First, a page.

"It’s time to do something else."November 28th, 2010
Last Monday we heard the HORRID news that plans are moving forward to reboot Buffy the Vampire Slayer without Joss Whedon‘s support, input or blessing. A day later, Whedon himself went on the record to voice his displeasure at hearing the Buffy reboot news and reiterate how much he is AGAINST plans for a new Buffy movie. Today we get to hear from Joss again but this new interview with SciFiNow magazine has NOTHING at all to do with the Buffy reboot, instead he talks about his other creations Firefly and Dollhouse and he explains why he’s no longer (at least for now) interested in working in TV:
Source - Pink is the New Blog
On Dollhouse and Firefly: “The situation with Firefly was that I always knew exactly what I was doing and Fox was ignorant… The situation with Dollhouse was that Fox was trying to get it, but we had come at two different shows, we had done that accidentally, and it got to a point where I didn’t know what I was trying to accomplish, and you can’t go into a story room with that feeling, because it’s already really hard. I remember thinking this is the difference between this and Firefly, because with Firefly, I knew, and here, now I’m not even sure. I was just thinking, ‘I’m writing a shoot-out on a dock – I’m a whore.’ They’re like, ‘No, that doesn’t make you a whore,’ and I’m, like, ‘I’m fairly certain it does!’ They explained that, actually, having sex for money makes you a whore. But I also did that.”I can’t even imagine how awesome a Joss Whedon project would be on TV if the powers that be would actually let him do the things he wants to do unfettered and uncensored … but, alas, we may never find out. Whedon‘s interview goes on to discuss why he’s not really interested in working on TV anymore. Read those excerpts, after the jump …
On Dollhouse in retrospect: “It accomplished some of the things I wanted to accomplish. The questions of identity and humanity I thought were out there front and centre, and I’ve heard people respond really well to that, and I’ve heard people say the show even helped them. I never conceived of a more pure journey from helplessness to power, which is what I always write about, and in that sense I feel we accomplished a lot of it. I do feel that part of what we tried to get at kind of got taken out at the beginning – and it really was more important to how the show would work than I even realised when they took it out – which was sex. The show was supposed to be, on some level, a celebration of perversion, as something that makes us unique. Sort of our hidden selves … I feel when we had to take sex out of the equation, it became kind of a joke or almost unsettling. Because we couldn’t hit it head on – and so much of our identity is wrapped up in our sexuality, and this is something Eliza [Dushku] was talking to me about, as something she wanted to examine before I even came up with the idea, and to have that sort of excised and marginalised and sanitised, and not to be able to hit on the head what they were doing, made the show a little bit limited and a little bit creepy at times. I think we still did some fairly out-there stuff, and I’m proud of what we did, given the circumstances, but with those circumstances, it was never really going to happen the way it should have.”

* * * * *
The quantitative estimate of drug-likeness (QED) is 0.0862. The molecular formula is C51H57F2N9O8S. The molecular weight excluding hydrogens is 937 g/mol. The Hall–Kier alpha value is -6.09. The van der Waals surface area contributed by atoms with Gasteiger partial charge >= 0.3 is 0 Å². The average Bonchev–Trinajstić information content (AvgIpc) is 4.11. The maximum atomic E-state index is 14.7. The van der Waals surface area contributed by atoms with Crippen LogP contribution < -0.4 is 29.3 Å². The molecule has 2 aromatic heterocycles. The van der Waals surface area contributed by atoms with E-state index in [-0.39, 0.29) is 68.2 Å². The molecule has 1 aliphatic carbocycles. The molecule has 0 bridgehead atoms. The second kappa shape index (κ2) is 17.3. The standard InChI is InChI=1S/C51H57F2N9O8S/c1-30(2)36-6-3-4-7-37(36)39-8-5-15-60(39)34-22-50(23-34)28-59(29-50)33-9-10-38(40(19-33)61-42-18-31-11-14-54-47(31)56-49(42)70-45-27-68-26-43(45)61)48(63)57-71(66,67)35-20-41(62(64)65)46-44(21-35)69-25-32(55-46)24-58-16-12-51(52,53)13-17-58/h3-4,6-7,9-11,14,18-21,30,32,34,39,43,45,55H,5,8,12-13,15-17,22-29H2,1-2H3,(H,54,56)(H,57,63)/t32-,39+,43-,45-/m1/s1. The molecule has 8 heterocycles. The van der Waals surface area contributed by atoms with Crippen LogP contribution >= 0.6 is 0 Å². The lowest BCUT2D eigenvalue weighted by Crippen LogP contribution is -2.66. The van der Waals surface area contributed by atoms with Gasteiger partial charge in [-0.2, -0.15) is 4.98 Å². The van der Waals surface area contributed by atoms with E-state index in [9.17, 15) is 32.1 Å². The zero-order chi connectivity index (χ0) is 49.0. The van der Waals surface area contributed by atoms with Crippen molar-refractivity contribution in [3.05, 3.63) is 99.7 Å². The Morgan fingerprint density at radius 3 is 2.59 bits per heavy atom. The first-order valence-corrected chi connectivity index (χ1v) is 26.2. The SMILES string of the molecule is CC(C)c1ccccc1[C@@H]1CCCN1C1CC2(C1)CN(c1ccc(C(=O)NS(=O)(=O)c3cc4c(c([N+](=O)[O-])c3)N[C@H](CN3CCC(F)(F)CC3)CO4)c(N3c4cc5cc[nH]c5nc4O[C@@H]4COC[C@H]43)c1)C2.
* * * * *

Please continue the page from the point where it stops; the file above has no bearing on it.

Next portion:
On leaving television for The Avengers: “I think I already had left television. The plan had been to dive into the world of self-produced, internet, tiny stuff, which my wife was very excited about – I mean it, she said, ‘I’ve been waiting my entire life for you to do this’ – and then I turned around and said, ‘I’m doing the opposite’ and she said, ‘Great, okay!’ She’s good that way. Obviously there were basically two roads we talked about – one was a huge project that needs a total re-write that you can walk into and make, but there’s no reason to think that that would ever happen. And the other is self-producing stuff, either having something really big or really small, but not trying to truck down the middle road where you have all the interference of a big project, and the feeling of a small project. It’s more about doing it by the seat of your pants, but definitely one or the other. It doesn’t mean I won’t be doing TV forever, it just means it’s time to do something else.”I really REALLY want Joss Whedon to have huge success with The Avengers because it sounds like he’s got a lot of license to do exactly what he wants to do with the story. If Whedon can prove to be a box office hit then it *may* give him more clout to tell his stories, his way in any medium he chooses. I just love his work … Buffy the Vampire Slayer, most of all (which is why the reboot angers me so much but I shant get into that again right now). With mega success comes power … I would LOVE for Joss to attain the kind of power that would allow him to bless us with his genius in his own way … here’s hoping. Whedon‘s full interview with SciFiNow magazine is available in Issue No. 46 (which, I believe, is only available in the UK) — check it out if you can.
Source - Pink is the New Blog